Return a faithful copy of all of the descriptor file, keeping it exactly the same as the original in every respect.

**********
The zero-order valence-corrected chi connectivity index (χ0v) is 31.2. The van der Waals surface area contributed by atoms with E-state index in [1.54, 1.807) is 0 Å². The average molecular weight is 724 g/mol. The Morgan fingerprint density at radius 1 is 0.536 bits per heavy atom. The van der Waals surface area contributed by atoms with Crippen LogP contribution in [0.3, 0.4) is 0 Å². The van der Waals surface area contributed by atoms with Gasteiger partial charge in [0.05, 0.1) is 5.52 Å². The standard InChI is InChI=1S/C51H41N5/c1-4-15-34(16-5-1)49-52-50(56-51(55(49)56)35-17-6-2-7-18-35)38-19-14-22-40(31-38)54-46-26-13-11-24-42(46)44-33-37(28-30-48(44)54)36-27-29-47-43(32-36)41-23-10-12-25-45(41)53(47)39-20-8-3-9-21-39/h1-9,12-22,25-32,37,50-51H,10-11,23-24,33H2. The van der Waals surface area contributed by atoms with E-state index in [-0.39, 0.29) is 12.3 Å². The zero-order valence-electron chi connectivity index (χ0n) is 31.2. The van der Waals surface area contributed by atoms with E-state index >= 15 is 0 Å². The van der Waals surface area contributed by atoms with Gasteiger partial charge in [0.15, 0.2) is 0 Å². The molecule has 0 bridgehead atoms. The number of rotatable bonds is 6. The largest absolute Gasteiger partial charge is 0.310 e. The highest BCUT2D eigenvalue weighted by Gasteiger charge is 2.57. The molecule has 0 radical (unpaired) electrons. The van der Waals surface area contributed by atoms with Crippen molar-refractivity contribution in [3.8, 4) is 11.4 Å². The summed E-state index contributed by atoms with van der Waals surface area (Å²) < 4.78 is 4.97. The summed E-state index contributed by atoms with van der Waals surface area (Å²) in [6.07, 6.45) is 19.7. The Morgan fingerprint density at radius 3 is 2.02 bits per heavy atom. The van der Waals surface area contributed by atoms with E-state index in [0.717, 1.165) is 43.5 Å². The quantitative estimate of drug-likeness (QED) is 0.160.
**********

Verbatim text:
The zero-order valence-corrected chi connectivity index (χ0v) is 31.2. The van der Waals surface area contributed by atoms with E-state index in [1.54, 1.807) is 0 Å². The average molecular weight is 724 g/mol. The Morgan fingerprint density at radius 1 is 0.536 bits per heavy atom. The van der Waals surface area contributed by atoms with Crippen LogP contribution in [0.3, 0.4) is 0 Å². The van der Waals surface area contributed by atoms with Gasteiger partial charge in [0.05, 0.1) is 5.52 Å². The standard InChI is InChI=1S/C51H41N5/c1-4-15-34(16-5-1)49-52-50(56-51(55(49)56)35-17-6-2-7-18-35)38-19-14-22-40(31-38)54-46-26-13-11-24-42(46)44-33-37(28-30-48(44)54)36-27-29-47-43(32-36)41-23-10-12-25-45(41)53(47)39-20-8-3-9-21-39/h1-9,12-22,25-32,37,50-51H,10-11,23-24,33H2. The van der Waals surface area contributed by atoms with E-state index in [-0.39, 0.29) is 12.3 Å². The zero-order valence-electron chi connectivity index (χ0n) is 31.2. The van der Waals surface area contributed by atoms with E-state index >= 15 is 0 Å². The van der Waals surface area contributed by atoms with Gasteiger partial charge in [0.15, 0.2) is 0 Å². The molecule has 0 bridgehead atoms. The number of rotatable bonds is 6. The largest absolute Gasteiger partial charge is 0.310 e. The highest BCUT2D eigenvalue weighted by Gasteiger charge is 2.57. The molecule has 0 radical (unpaired) electrons. The van der Waals surface area contributed by atoms with Crippen molar-refractivity contribution in [3.8, 4) is 11.4 Å². The summed E-state index contributed by atoms with van der Waals surface area (Å²) < 4.78 is 4.97. The summed E-state index contributed by atoms with van der Waals surface area (Å²) in [6.07, 6.45) is 19.7. The Morgan fingerprint density at radius 3 is 2.02 bits per heavy atom. The van der Waals surface area contributed by atoms with E-state index in [0.717, 1.165) is 43.5 Å². The quantitative estimate of drug-likeness (QED) is 0.160.